Today, one can hear people talking endlessly about ‘birth control’ without remembering that just a few decades ago, it was synonymous with ‘population control’ (see this excerpt from the same book quoted below) and that the population control advocates themselves saw themselves as merely applying the laws Malthus discovered and Darwin proved–the very same outlook of eugenicists. Not coincidentally, the founders of population control, Guy Irving Birch, Harrison Brown, Frederick Osborn, William Vogt, and so on, were also staunch eugenicists. In this excerpt from a lecture by Julian Huxley, these connections are painted in bright detail, minus the reference to taking control of human evolution, which in fact he brings up at the end of the same lecture; click here.
Source: The Human Crisis (Part II, “The World Population Problem”) by Julian Huxley, 1963.
The world population problem is to my mind the most important and the most serious of all the most important and the most serious problems now besetting the human species. The problem of avoiding nuclear war is more immediate, but that of overpopulation is, in the long run, more serious and more difficult to deal with because it is rooted in our own nature.
It is now a world problem in general public estimation, but it has only recently achieved that position. It is striking to see the way in which it has suddenly emerged into public consciousness during the last few years. Let me remind you of its history. It was first posed by the Reverend Mr. Malthus well over a century ago. As a biologist, I like to recall that it was Malthus’ work that led both Darwin and Wallace, independently, to the idea of natural selection.
Darwin, for instance, records in his Autobiography how, during his voyage on H.M.S. Beagle, he had realized that evolution must be a fact, and how, after his return to England, he had realized from his studies of what man had done with breeds of domestic animals and strains of crop plants how deliberate artificial selection could modify and transform species of animals and plants. But he still could not see how anything like this selective process could be operative in nature. But on one day in 1838, as he records in a charming phrase, “I happened to read for amusement ‘Malthus on Population'” And as a result, the idea of natural selection flashed into his mind. Malthus’ point was that population tends to grow in geometrical ratio, at a compound interest rate, whereas the means of supporting that population tend to grow only at a much lower rate. Though his gloomy prophecies were based on correct principles, they were temporarily falsified by two facts: just at this time intensive industrialization was leading to higher productivity, and the New World was opening up to immigration from the Old World. Accordingly, the disastrous pressure of population on resources which he foretold did not immediately occur. But it was only put off, and it is now occurring.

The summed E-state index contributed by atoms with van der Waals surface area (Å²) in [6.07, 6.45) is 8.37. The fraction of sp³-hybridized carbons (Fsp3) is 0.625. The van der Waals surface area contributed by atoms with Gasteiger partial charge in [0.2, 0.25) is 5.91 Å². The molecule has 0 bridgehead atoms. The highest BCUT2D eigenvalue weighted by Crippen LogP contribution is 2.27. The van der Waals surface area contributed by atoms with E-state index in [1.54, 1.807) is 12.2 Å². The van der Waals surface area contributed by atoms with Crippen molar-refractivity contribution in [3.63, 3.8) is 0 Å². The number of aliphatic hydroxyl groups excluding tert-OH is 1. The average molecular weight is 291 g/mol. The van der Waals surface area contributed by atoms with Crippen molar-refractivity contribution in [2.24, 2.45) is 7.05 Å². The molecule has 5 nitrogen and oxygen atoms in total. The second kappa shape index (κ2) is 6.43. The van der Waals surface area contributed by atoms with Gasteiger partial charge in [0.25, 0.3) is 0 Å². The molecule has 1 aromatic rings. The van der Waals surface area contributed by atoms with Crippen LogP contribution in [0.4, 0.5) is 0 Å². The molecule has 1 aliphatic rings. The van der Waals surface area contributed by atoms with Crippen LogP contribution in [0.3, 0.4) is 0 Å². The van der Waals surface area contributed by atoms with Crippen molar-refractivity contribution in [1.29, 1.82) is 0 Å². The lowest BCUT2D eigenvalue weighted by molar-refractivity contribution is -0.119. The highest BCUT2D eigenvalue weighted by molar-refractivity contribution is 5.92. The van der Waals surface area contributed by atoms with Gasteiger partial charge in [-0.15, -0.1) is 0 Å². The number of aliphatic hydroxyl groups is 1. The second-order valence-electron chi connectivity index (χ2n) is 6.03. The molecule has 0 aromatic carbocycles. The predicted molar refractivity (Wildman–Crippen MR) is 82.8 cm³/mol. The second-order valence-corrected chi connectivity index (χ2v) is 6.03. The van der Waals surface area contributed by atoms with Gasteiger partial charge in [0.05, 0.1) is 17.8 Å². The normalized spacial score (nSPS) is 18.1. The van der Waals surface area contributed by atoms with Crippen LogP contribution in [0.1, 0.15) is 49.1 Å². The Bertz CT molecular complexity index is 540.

Next let me recall the extraordinary change in public attitude toward the idea of deliberately controlling population increase. Malthus was a clergyman and merely advocated what he called moral restraint. It speedily became apparent that, human nature being what it is, moral restraint was certainly not going to solve the population problem, and a few daring spirits began to advocate mechanical or chemical methods of preventing conception. But for many years the more orthodox members of the community regarded any idea of artificial birth control as immoral and indeed wicked.
I recently came across the astonishing fact that in the year 1873 Mr. Gladstone, the great Liberal statesman of Britain, withdrew his name from support of a memorial to John Stuart Mill because he had just discovered that John Stuart Mill had once advocated birth control. A little later came the famous Bradlaugh- Besant trial, when Annie Besant and Charles Bradlaugh were tried and sentenced for advocating artificial birth control. By the way it is interesting to note that the publicity for the idea of birth control achieved by the trial had the result of changing the sign of the birth rate in Britain from positive to negative. Before this time the birth rate had been steadily going up; one year after the trial it reached its peak and began to go down.